Case Study – Sexual Assault On A Child
A Recent Sexual Assault Trial In Colorado
M.S. (a woman) was charged with sexual assault on a child in a Colorado District Court. She faced a mandatory 10 years in prison, with an upper limit of life imprisonment (called “indeterminate sentence”). M.S. had mentored a troubled young woman from her Christian church who waited two years after the end of the relationship before making her false allegations. The teen’s mother asked M.S., a church worship leader, to mentor the teen. The false allegations resulted from M.S. telling the teen that she needed to cut off the relationship because the young woman was becoming too compulsive about the relationship. The teen was described as very angry at the break up by a defense trial witness. The teen had mild mental health issues and a destructive home life. M.S. lost her job and then her home over these false allegations.
M.S. hired Colorado trial attorney Terry O’Malley for her defense, after losing confidence in another lawyer’s trial skills. We have extensive experience in child sex assault cases (including sexual assault on a child, position of trust sexual assault on a child and pattern sexual assault on a child). Our first step was to identify witnesses of the relationship between M.S. and the teen. We also identified witnesses who were present at locations where the teen alleged sexual contact occurred. Next, we spent days reviewing the specific allegations of sexual contact and developed trial questions showing the impracticability of the specifics. We also employed an expert witness, Kris Newland, to review the allegations of the teen. Ms. Newland treats sexual assault victims, and has a realistic understanding of common characteristics of true victims. Ms. Newland later testified at trial that the teen’s demeanor and disclosure characteristics were inconsistent with that of true victims. The government’s rebuttal expert witness said that any characteristics displayed by an alleged victim are consistent with true victims.
We conducted extensive legal research and then filed several motions with the court in order to limit the prejudicial effect of inadmissible evidence we were sure the government would try and present to the jury. After 18 years, we can anticipate many of the upcoming arguments. The government filed many motions of their own. They tried to prevent our expert from testifying, which the judge rejected after fierce argument. Our motions hearing was very adversarial. All through this sex assault on a child trial, the government tried limiting our evidence and to admit inadmissible evidence. Trial attorney Terry O’Malley fought hard, applying the Colorado Rules of Evidence to the case and won several key admissibility arguments before the court. As the accused, M.S. benefited greatly from each evidence objection and argument before the court. The motions practice is a critical phase in the case where the judge makes rulings in advance of the trial regarding what the jury will hear. Motions continued to be filed throughout the trial, as new issues arose.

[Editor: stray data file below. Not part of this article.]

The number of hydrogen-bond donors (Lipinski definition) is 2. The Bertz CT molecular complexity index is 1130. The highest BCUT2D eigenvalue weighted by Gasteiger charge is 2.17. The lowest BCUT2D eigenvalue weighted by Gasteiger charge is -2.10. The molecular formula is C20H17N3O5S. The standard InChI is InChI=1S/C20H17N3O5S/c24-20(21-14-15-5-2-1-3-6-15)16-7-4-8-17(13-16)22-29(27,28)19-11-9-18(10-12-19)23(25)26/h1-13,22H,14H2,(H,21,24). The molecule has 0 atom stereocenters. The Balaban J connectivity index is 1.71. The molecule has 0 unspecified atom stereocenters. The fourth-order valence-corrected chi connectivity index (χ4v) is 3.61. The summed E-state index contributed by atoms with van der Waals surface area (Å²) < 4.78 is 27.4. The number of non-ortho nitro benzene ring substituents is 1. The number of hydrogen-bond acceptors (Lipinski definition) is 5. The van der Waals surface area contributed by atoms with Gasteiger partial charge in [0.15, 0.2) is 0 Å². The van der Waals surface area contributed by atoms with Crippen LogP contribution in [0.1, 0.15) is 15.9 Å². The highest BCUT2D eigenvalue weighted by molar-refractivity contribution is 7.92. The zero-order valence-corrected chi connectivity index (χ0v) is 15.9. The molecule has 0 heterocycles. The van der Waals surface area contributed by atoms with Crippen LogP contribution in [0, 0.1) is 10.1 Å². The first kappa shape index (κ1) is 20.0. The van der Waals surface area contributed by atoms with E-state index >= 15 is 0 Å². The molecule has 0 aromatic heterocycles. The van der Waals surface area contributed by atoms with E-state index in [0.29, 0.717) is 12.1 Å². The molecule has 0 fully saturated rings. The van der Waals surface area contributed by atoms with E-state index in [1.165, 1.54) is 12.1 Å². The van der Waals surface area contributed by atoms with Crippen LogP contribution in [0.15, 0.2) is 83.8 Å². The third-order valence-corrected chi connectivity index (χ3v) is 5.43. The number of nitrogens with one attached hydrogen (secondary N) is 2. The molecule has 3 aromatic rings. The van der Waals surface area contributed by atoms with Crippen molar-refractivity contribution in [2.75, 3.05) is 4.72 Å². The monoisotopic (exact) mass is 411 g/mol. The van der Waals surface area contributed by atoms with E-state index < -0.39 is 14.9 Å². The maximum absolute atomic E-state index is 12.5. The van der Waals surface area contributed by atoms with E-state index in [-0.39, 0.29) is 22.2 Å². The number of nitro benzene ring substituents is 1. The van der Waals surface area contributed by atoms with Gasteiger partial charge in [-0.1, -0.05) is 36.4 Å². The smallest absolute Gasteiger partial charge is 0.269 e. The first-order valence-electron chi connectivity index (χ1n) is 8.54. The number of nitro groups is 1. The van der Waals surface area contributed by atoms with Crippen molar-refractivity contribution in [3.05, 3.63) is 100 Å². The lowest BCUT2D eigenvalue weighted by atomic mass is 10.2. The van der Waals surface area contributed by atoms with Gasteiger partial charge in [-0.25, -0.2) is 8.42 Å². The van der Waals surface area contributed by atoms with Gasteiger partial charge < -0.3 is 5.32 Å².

In this five-day Colorado sexual assault on a child case, the government had two lawyers versus Terry O’Malley. Both were experienced senior trial attorneys, and one was the elected district attorney. The attorneys took turns filing motions, making objections and helping each other phrase legal arguments to the court. They also had a lead detective sit and advise them with ideas throughout the trial. This waste of government resources and lopsided personnel use are common in serious cases involving false allegations of sexual assault on a child in Colorado. The government has unlimited resources, and the accused must be prepared to fund his or her defense to counter the attack.
At trial, many defense witnesses testified that the teen was untruthful, and that her specific allegations were unlikely to be true based on their presence just before or just after the alleged sexual assault. Many defense witnesses sacrificed time off work and travel across the country to come and testify. It took the cumulative commitment of many honest friends and acquaintances of M.S. to defend her.
The jury deliberated several hours before acquitting M.S. of position of trust sexual assault on a child and pattern sexual assault on a child (both mandatory sentences to the Department of Corrections for an indeterminate sentence). The government did not issue any apology or contribute the cost M.S. incurred in defending herself from these false allegations by the teen. Additionally, M.S. is not able to file a civil case based on these false allegations of sexual assault. This Colorado sexual assault on a child case was one of the most difficult handled by our office due to the double staffing of the case by the district attorney’s office.
It is critical that anyone charged with a Colorado sexual assault or sexual assault on a child charge not speak with the police and contact O'Malley and Sawyer, LLC, as soon as possible. Any statements to the police or delays in contacting us will affect our ability to defend you. Call us today at 303-731-0719 if you have been charged with any sexual offense or contacted by the police.